Parkinson’s Awareness Week Please Read
The Final Instalment
Yesterday I wrote about a lady in our group whom I think is truly inspirational and I wrote about some of the drugs used to control Parkinson’s and their possible side effects, some of which are very unpleasant. However, there is another treatment available that is only suitable for some people. It is known as Deep Brain Stimulation and my doctor thought I might be a suitable candidate for this treatment. Apparently, it involves drilling into my brain while I am still conscious because it is necessary for me to be awake so that they can see if what they are doing is improving my symptoms. I don’t wish to appear ungrateful and I thank them for their kind offer but on this occasion I feel I must decline because let me tell you now I might not have much of a brain but it is the only one I’ve got and no-one is coming anywhere near me with a drill in their hand. That sort of stimulation I can do without thank you very much. I prefer to watch the telly. My sister had to be conscious when she had to have her new pacemaker fitted and that was pretty horrendous and she is braver than me.
As I’ve got older I find I am less able to tolerate pain. A few years ago I had a deep vein thrombosis and had to have injections in the stomach and I found that quite difficult as it is one thing offering up an arm for injection but it felt very different offering up my stomach. The nurse told me I could have the injection in my arm but that it would hurt more. Well, the injections in the stomach hurt so I thought I would go for having it in the arm. Big mistake! I spent three days with my arm packed in ice it was so painful. I was also on Warfarin and that meant I had to have blood tests taken every couple of days but my veins were collapsing and it was difficult for the nurses to get blood. One day a nurse made ten attempts to get some but my veins would have none of it and absolutely refused to give the poor woman a drop.
In the end a special male blood nurse had to be sent for and he did manage to get some but, judging by the look of him, I think he may have been flown in from Transylvania! I’m pretty sure, if my memory serves me well, that he was wearing a black cape and he definitely needed to see a dentist as I think a bit of orthodontic work could well bring some improvement to those dreadful fangs. Still, hats off to him, he did manage to get some blood though I must admit to thinking at the time that biting into my neck was not the most hygienic method and why he always came at night when I know for a fact the surgery closes at six… Still, he was always gone by midnight!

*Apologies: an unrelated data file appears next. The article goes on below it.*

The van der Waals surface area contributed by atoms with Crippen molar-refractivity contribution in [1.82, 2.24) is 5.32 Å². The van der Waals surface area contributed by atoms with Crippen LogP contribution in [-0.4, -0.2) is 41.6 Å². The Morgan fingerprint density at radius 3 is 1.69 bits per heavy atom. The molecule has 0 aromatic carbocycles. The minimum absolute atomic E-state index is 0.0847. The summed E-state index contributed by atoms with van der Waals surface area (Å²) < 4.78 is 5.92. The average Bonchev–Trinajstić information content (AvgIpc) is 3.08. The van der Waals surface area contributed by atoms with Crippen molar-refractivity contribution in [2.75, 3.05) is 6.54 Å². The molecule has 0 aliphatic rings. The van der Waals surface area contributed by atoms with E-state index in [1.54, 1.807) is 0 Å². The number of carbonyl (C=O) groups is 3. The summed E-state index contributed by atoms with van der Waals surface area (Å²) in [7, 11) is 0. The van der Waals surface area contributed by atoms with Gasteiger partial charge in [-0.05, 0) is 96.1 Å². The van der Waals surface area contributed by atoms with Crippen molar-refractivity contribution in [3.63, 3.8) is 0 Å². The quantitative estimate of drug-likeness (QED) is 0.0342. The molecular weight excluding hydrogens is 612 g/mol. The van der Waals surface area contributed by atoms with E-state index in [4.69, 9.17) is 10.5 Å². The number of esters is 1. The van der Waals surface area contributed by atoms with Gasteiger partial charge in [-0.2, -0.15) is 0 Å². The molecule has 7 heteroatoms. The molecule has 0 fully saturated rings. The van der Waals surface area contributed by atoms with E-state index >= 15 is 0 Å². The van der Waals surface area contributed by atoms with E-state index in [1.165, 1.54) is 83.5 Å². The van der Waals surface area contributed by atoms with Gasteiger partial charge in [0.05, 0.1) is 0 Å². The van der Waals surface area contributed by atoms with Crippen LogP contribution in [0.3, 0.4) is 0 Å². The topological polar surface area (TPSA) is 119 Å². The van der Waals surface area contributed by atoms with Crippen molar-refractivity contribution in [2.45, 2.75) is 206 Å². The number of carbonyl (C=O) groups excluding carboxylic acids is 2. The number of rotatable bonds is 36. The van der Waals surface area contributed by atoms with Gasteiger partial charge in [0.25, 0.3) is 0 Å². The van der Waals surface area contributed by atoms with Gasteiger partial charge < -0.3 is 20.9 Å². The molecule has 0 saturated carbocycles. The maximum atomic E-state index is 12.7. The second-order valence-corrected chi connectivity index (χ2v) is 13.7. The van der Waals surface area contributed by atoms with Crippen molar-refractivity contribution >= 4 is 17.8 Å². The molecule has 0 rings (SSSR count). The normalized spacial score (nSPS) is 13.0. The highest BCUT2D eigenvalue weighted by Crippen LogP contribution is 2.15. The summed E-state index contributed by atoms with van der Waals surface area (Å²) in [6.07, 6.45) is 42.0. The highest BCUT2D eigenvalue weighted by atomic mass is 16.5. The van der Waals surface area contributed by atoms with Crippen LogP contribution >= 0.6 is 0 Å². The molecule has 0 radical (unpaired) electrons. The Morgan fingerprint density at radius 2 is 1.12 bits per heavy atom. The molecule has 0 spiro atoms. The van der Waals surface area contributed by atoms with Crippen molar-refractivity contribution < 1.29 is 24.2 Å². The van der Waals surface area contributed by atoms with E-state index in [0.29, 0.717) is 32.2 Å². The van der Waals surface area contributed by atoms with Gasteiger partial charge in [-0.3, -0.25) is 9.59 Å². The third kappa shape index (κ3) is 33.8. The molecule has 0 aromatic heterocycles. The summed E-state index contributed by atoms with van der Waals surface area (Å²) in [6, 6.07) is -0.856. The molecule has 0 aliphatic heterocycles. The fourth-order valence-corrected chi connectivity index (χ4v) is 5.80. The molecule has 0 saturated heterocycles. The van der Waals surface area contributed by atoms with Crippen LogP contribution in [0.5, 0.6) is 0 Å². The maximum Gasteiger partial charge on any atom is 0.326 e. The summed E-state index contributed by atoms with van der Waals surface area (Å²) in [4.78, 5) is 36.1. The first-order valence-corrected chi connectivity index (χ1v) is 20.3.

Anyway, I want to finish this Parkinson’s Awareness Week by sharing with you what I think are some funny memories but which have nothing to do with Parkinson’s but as I think you may all, by now, be suffering from Parkinson’s overload, especially if you have stuck with me all the week, then you deserve some light relief. It seems to me that in our family some of our funniest moments have been in hospital wards and I’m sorry to say what I am about to write involves yet another operation so I apologise for that but I hope you think this little anecdote is worth it. It always makes me laugh when I think about it.
The first thing to say is that my Husband is a thorough going gentleman. It’s true…he is, and was, when this incident took place! For example, when we were out he always insisted on carrying the shopping. He did this automatically and he would not allow me to carry any unless we really had got a lot of bags. So, to come to the point, some years back I was in hospital recovering from an operation and I had to have a catheter fitted which as you probably know is a big, industrial strength see-through plastic bag which is attached internally and when I was in bed it was hung over the side and I feel sure it’s not necessary for me to describe its purpose but if I needed to walk about it was necessary for this thing to accompany me.
Well, my husband decided to take me on a turn around the ward and so I unhitched my, full to almost bursting, catheter, from the bed and gentleman that he undoubtedly is, and was, immediately went to take it from me whilst I struggled to hold on to what I considered was personal and not particularly hygienic for someone else to be holding. So there we are in the middle of the ward fighting to gain possession of the catheter until with his superior strength he won this most sought after prize! In frustration at being thwarted I just spluttered “Oh, yes…I knew I could rely on you to take the piss!” Then we both collapsed laughing. I think we came very close to being thrown out…well, we certainly got a look from the Ward Sister which seemed to say “There are sick people here, don't you know?”
This second story you will be relieved to hear is the story that closes this Parkinson’s Awareness Week. Although, once again, it has nothing to do with Parkinson’s but it is concerned with the bowel operation that I had to have shortly after being diagnosed with Parkinson’s. I was still in hospital recovering from this operation and my youngest daughter and my husband were visiting when I suffered what some might say was an unreasonable amount of flatulence, well, in mitigation, it was a bowel ward after all, but it was of some duration and not as quiet as one might like. My husband and daughter both looked at me in astonishment before, without any pre-arranged signal, they both started tap dancing down the ward to cover the noise. A somewhat futile endeavour! As you can imagine the whole ward was in uproar as everybody but me was laughing uncontrollably. A very insensitive bunch of people in my opinion…
If you have stuck with me till now then I thank you. But after that last revelation I’m never gonna be able to come to a poetry reading night now, am I?